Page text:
Virtual managers manage processes and people. And people, while technologically supported, execute those processes. Real people. And real people get sick, get married, lose loved ones, take vacations, and live real lives at their desks and away from their screens, phones, and headsets.

For a birthday or baby shower, consider sending everyone on your virtual team a gift card to a local donut or cupcake shop. Encourage them to pick something up for themselves, then select a time to gather around a videoconference call to sing happy birthday or wish congratulations. The possibilities are truly endless, and a little bit of creative thinking can help you establish a virtual culture that uplifts and inspires your entire team. Good virtual managers don't pretend that these milestones don't exist simply because their employees work from home.

Always consider the humanity of your virtual employees and draw from your experiences as a proximity manager to make your virtual team work. Think creatively about your employees and figure out the ways to make them feel connected and appreciated even though the forum is now virtual. Think about how you like to be treated in a work environment and always keep that at the forefront of your mind. Yet, at the same time, remain flexible.

Understand that change management is virtual management

It's not often that the lights go out in an office park. And when they do, it's unlikely there is a plan of action for how a manager determines the next steps for employees and the day's work. But we bet your company has a plan for snow days, regional holidays, or special events. In a virtual world, there are any number of potential weather-related, geographic, and technological unknowns, notwithstanding the ever-changing culture of advancing technology.

What are expectations when a regional nor'easter knocks out the power of one or more of your virtual employees? As a manager, do you have a plan for when a technology you're using is upgraded or stops working for some reason?

Virtual managers must know that change is part of the larger package. You should not only anticipate and prepare for it; you should welcome it, forecasting and strategizing within the knowns and unknowns. Thriving managers in a virtual world never see this as "other duties as assigned" but instead embrace this reality as part of their implicit professional responsibilities and mission. They view unexpected changes as exciting opportunities and harness that energy to build a stronger team and move it forward.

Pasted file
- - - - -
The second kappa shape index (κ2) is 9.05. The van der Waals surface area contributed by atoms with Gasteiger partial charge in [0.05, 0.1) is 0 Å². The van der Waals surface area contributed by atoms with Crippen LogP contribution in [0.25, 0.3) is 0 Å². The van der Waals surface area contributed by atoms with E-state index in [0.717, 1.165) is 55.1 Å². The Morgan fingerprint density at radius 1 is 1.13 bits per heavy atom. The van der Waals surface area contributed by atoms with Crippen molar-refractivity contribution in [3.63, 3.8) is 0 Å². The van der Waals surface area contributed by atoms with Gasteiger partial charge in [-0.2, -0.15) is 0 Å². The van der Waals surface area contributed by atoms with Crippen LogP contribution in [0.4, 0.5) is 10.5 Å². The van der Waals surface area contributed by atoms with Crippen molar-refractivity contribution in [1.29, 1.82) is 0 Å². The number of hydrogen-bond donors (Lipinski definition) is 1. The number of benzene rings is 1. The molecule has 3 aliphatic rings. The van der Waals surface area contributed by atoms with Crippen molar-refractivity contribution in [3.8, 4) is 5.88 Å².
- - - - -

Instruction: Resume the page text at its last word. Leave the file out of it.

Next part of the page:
You may often think it's the manufacturer's job to handle upgrades or that it's up to the individual employee if she wants to take time off after losing Internet at home. Maybe that's true. But is it written down anywhere? And what happens when a tech supplier's tutorials fail your team? Have you smartly looked ahead at likely possibilities and outlined the expectations for when these things happen? At the very least, provide your staff with a written policy or understanding of whom to call or how to best communicate when these situations arise.


When you understand that all management is change management, you're prepared to work and manage powerfully in a virtual world. You don't need to anticipate every possible scenario, but you should know how and where to seek answers and at least account for the fact that the unexpected will happen. This truth should be reflected in your organizational policies and procedures.

Know how to effectively use the typical workplace management technologies

Good virtual managers learn how to manage beyond the workplace or the technology at their disposal. They work with humans facing human needs, leveraging the right technology for the job.

Seven basic types of technologies typically available to virtual teams are:

  • instant messaging
  • phone
  • email
  • videoconferencing
  • shared document systems
  • productivity or communication management platforms
  • server networks or intranets.

Email or phone? Videoconferencing or intranet? Do the particulars matter? Yes. But don't get caught up in the brand name of it all. Thriving managers in a virtual world know how to make the best out of any technology they're given—and, just as importantly, know how to choose the right tool for each job. Again, technology—even in the best hands—won't save you; it cannot save a manager from poor management.